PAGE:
She is a tailor and he is actively involved in helping African migrants, particularly those from Guinea. The Toure family, in Cologne, is committed to assisting African migrants integrate into the German society.
When you enter the office of the Amadou Toure and his wife Issa Toure, you feel like you have just stepped into a small Africa. Flashy colors and African patterned fabrics can be seen everywhere in the room which also serves as a tailor shop. The clothes are all sewn by Amadou Toure's wife.
Nearly 12 years ago, Toure and his wife moved to Germany from Guinea. She started sewing when she was 22 and that has been her main job ever since.
As the couple settled in Germany's western city of Cologne, they quickly realized that there are so many Africans who feel lost and stranded in their new country. "Most of these people are in their own little corners," Amadou said. Seeing these men all alone, he felt the need to do something. Eventually in 2015 he formed Promo Guinee Africa.
The association aims to improve the lives of African migrants in Germany. It's main focus is on Guinean migrants and it also has projects in Guinea.
Migrants need helping hand
According to Toure there are many unaccompanied young Guinean migrants in Cologne. "Some of them don't go to school or do not have work," Toure told DW. He tries his best to help them by accompanying them to the immigration offices, doctors, lawyers or just talking to them. Toure takes time to guide and instruct some of the migrants who find it difficult adapting to the German culture and language.
He said what Africans in Cologne need is an "Africa center" - a place where Africans can come together and speak about the problems they face in Germany. "With the establishment of an African center, problems could be solved as a group," he added.
Football as a means of integrating
Recently, Amadou and his wife organized the "IntegrationsCUP 2017". The aim of this football tournament was for migrants and young Guineans to build a relationship with the Germans. This intercultural soccer tournament was the first of its kind, which the couple organized, similar ones are planned for the future.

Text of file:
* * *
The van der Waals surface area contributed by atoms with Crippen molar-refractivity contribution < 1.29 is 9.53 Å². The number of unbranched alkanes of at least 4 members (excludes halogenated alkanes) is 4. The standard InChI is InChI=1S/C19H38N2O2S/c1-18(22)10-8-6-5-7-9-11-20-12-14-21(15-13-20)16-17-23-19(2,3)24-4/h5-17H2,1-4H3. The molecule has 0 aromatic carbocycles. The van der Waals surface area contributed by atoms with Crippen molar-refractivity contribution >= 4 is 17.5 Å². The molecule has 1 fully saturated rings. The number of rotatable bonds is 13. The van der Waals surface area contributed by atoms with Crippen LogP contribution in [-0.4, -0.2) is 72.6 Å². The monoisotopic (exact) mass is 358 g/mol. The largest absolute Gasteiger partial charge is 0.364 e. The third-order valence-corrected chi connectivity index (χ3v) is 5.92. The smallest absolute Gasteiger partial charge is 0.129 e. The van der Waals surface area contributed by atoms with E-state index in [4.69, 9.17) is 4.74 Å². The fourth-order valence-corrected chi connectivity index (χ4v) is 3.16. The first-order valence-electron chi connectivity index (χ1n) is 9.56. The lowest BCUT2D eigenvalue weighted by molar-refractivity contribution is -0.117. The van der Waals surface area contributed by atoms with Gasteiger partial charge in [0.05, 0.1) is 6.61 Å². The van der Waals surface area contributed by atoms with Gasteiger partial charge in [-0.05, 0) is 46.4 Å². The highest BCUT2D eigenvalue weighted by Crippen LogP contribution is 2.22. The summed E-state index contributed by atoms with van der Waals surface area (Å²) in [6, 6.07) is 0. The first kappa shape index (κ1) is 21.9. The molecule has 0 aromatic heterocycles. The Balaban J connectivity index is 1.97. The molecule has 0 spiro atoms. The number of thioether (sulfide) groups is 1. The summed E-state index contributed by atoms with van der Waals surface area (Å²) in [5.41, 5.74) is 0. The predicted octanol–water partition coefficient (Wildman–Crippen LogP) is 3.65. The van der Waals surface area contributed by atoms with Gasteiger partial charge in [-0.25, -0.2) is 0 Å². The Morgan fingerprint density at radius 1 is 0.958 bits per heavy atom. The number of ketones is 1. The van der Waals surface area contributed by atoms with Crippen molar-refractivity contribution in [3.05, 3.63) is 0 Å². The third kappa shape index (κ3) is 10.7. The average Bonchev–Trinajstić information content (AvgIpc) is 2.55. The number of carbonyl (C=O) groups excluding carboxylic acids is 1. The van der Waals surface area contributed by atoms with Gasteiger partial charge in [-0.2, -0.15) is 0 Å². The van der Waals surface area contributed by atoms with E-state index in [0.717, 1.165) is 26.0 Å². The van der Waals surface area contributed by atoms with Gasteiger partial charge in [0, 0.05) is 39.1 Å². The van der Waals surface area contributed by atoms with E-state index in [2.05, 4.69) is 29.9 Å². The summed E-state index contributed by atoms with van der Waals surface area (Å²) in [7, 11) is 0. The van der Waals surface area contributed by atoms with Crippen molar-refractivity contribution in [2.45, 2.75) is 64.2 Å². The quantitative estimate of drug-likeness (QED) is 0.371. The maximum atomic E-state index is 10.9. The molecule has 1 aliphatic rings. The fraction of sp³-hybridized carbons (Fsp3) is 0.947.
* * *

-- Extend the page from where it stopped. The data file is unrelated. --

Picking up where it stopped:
Germany's political Green party was invited to the event. Michael Kaiser, a board member of the local association of the Greens was very supportive of the initiative.
" When Amadou Toure asked us whether we wanted to participate in the football match as a co-host. We accepted his invitation immediately. We are so happy that we can be part of this," Kaiser told DW in an interview.
"Only recently we organized a football cup ourselves with mainly immigrants. German teams also participated. Throughout the game we noticed that football really brings people together. No differences whatsoever are made on the pitch."
32-year-old Rene from Cameroon knows from experience, how football can connect people. He told DW that he played football on a regular basis whilst he was attending college in Germany. It made integration much easier for him, he said.
Initially, they met to play football, but it was about much more than just scoring a goal. They discussed how they can possibly integrate themselves into the German society. "Football brings people together. In my view football plays a major role in integration," Rene said.